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Comment: happened in philly suburb (Score 1) 474

I live in a suburb of Philadelphia, PA and comcast tried to do this to me. They did send me a notice though. I replaced their router with a third party wifi router and cable modem. I didn't trust that they would keep their traffic separate from my traffic and I didn't see how someone hanging off of my router wouldn't degrade my service.

Comment: large playlist handling and skipless play (Score 2) 400

by soldack (#45476209) Attached to: Winamp Shutting Down On December 20

Winamp was the first player that could handle massive playlists. I could drag a network folder with over 80 GB of music and it would populate the playlist in seconds. I could then randomize and walk through that list without repeats for days. It also played skipless so that live albums didn't have annoying breaks. New players today still can't do that. Sigh. Their android app is pretty good too. I guess I will jump to amazon now. Their cloud playing is great.

Comment: openwrt is very well maintained, full featured (Score 1) 193

by soldack (#45072963) Attached to: Ask Slashdot: Best Open Source Project For a Router/Wi-Fi Access Point?

We use openwrt as a base OS. It works pretty well. It has a lot of packages and many single board computer vendors support it. It is pretty hackable and has lots of embedded patches that would never make it into mainline linux but you really need on embedded platforms.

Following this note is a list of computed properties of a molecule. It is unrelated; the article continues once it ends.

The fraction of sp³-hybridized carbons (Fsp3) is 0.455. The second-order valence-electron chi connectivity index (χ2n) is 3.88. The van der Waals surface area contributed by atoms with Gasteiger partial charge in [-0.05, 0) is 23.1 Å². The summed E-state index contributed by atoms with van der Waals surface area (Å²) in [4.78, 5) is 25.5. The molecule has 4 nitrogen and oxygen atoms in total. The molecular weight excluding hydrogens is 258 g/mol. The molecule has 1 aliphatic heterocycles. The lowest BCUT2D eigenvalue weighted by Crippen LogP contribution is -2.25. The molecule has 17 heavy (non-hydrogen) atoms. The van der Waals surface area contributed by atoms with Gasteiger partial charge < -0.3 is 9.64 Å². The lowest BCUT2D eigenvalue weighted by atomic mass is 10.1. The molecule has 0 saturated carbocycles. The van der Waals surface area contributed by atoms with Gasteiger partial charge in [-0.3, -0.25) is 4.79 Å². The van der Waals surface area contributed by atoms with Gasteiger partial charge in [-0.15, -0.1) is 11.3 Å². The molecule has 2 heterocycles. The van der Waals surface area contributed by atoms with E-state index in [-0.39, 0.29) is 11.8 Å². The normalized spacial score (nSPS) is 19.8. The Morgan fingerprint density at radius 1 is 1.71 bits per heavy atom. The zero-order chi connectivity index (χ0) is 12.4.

+ - google drive is down

Submitted by soldack
soldack (48581) writes "Both my personal and professional (paid) google drive accounts are showing no documents. They just show an error: The server encountered an error. Please try again later."

Comment: Re:Best example of Vaporware I've heard in a while (Score 1) 130

by soldack (#41993137) Attached to: New WiFi Protocol Boosts Congested Wireless Network Throughput By 700%

My thought is what if a LAN client, C, is sending UDP traffic through the AP to A. As long it blasts, B can barely speak. It would be interesting if they were dynamically altering the multi-rate retry algorithm to decrease retries as the queue filled and to even turn on ack requests when the queue was all the way filled. That can help at the cost of reliability. Send it and forget it.
I wonder if they experimented with traditional router methods of dealing with queuing issues. Things like Random early drop may help as well.

Comment: Re:Best example of Vaporware I've heard in a while (Score 1) 130

by soldack (#41991073) Attached to: New WiFi Protocol Boosts Congested Wireless Network Throughput By 700%

While the AP is sending faster and more often, clients will suffer. If the AP is blasting to client A, client B will struggle to upload. This may cause client B to disconnect or reassociate. It isn't clear how they prevent starvation at the client transmit side.

Comment: dynamic QoS (Score 1) 130

by soldack (#41991025) Attached to: New WiFi Protocol Boosts Congested Wireless Network Throughput By 700%

As their txqueue fills up they are just shifting packets from the best effort queue to the video queue and then to the voice queue (highest priority). These queues use more air time and have less space between packets. I am curious how it performs under a variety of traffic conditions (upload vs. download vs. mix). It would seem that if uploads and downloads are done at the same time, the downloads will block the uploads. What if the clients do the same thing?